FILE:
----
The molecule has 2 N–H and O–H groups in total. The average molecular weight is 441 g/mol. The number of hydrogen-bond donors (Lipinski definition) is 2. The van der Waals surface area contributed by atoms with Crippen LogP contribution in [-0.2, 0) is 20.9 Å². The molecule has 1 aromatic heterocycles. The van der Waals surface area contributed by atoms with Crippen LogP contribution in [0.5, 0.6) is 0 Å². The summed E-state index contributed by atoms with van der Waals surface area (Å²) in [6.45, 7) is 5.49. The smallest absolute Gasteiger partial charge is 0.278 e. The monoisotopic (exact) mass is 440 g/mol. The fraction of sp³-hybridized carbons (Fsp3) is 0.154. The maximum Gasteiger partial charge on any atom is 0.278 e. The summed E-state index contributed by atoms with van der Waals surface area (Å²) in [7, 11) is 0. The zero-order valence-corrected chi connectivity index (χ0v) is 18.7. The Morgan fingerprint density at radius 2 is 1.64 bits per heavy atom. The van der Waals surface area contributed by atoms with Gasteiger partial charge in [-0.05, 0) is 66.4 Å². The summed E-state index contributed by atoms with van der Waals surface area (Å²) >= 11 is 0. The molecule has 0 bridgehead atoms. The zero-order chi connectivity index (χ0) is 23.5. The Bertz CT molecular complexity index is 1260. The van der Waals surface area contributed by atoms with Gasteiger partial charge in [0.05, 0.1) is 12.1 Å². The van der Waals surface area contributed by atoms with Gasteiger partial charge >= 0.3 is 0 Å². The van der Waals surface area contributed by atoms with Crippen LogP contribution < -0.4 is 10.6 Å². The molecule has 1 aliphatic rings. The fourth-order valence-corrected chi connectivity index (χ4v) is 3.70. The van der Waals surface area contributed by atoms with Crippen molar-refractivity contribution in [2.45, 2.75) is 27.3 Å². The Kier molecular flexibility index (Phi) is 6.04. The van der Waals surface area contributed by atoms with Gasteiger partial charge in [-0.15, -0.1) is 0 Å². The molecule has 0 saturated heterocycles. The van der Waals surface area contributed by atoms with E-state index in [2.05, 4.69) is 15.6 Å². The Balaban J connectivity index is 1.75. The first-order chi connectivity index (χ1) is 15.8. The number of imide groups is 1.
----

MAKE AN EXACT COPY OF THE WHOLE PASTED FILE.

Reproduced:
The molecule has 2 N–H and O–H groups in total. The average molecular weight is 441 g/mol. The number of hydrogen-bond donors (Lipinski definition) is 2. The van der Waals surface area contributed by atoms with Crippen LogP contribution in [-0.2, 0) is 20.9 Å². The molecule has 1 aromatic heterocycles. The van der Waals surface area contributed by atoms with Crippen LogP contribution in [0.5, 0.6) is 0 Å². The summed E-state index contributed by atoms with van der Waals surface area (Å²) in [6.45, 7) is 5.49. The smallest absolute Gasteiger partial charge is 0.278 e. The monoisotopic (exact) mass is 440 g/mol. The fraction of sp³-hybridized carbons (Fsp3) is 0.154. The maximum Gasteiger partial charge on any atom is 0.278 e. The summed E-state index contributed by atoms with van der Waals surface area (Å²) in [7, 11) is 0. The zero-order valence-corrected chi connectivity index (χ0v) is 18.7. The Morgan fingerprint density at radius 2 is 1.64 bits per heavy atom. The van der Waals surface area contributed by atoms with Gasteiger partial charge in [-0.05, 0) is 66.4 Å². The summed E-state index contributed by atoms with van der Waals surface area (Å²) >= 11 is 0. The molecule has 0 bridgehead atoms. The zero-order chi connectivity index (χ0) is 23.5. The Bertz CT molecular complexity index is 1260. The van der Waals surface area contributed by atoms with Gasteiger partial charge in [0.05, 0.1) is 12.1 Å². The van der Waals surface area contributed by atoms with Gasteiger partial charge >= 0.3 is 0 Å². The van der Waals surface area contributed by atoms with Crippen LogP contribution < -0.4 is 10.6 Å². The molecule has 1 aliphatic rings. The fourth-order valence-corrected chi connectivity index (χ4v) is 3.70. The van der Waals surface area contributed by atoms with Crippen molar-refractivity contribution in [2.45, 2.75) is 27.3 Å². The Kier molecular flexibility index (Phi) is 6.04. The van der Waals surface area contributed by atoms with Gasteiger partial charge in [-0.15, -0.1) is 0 Å². The molecule has 0 saturated heterocycles. The van der Waals surface area contributed by atoms with E-state index in [2.05, 4.69) is 15.6 Å². The Balaban J connectivity index is 1.75. The first-order chi connectivity index (χ1) is 15.8. The number of imide groups is 1.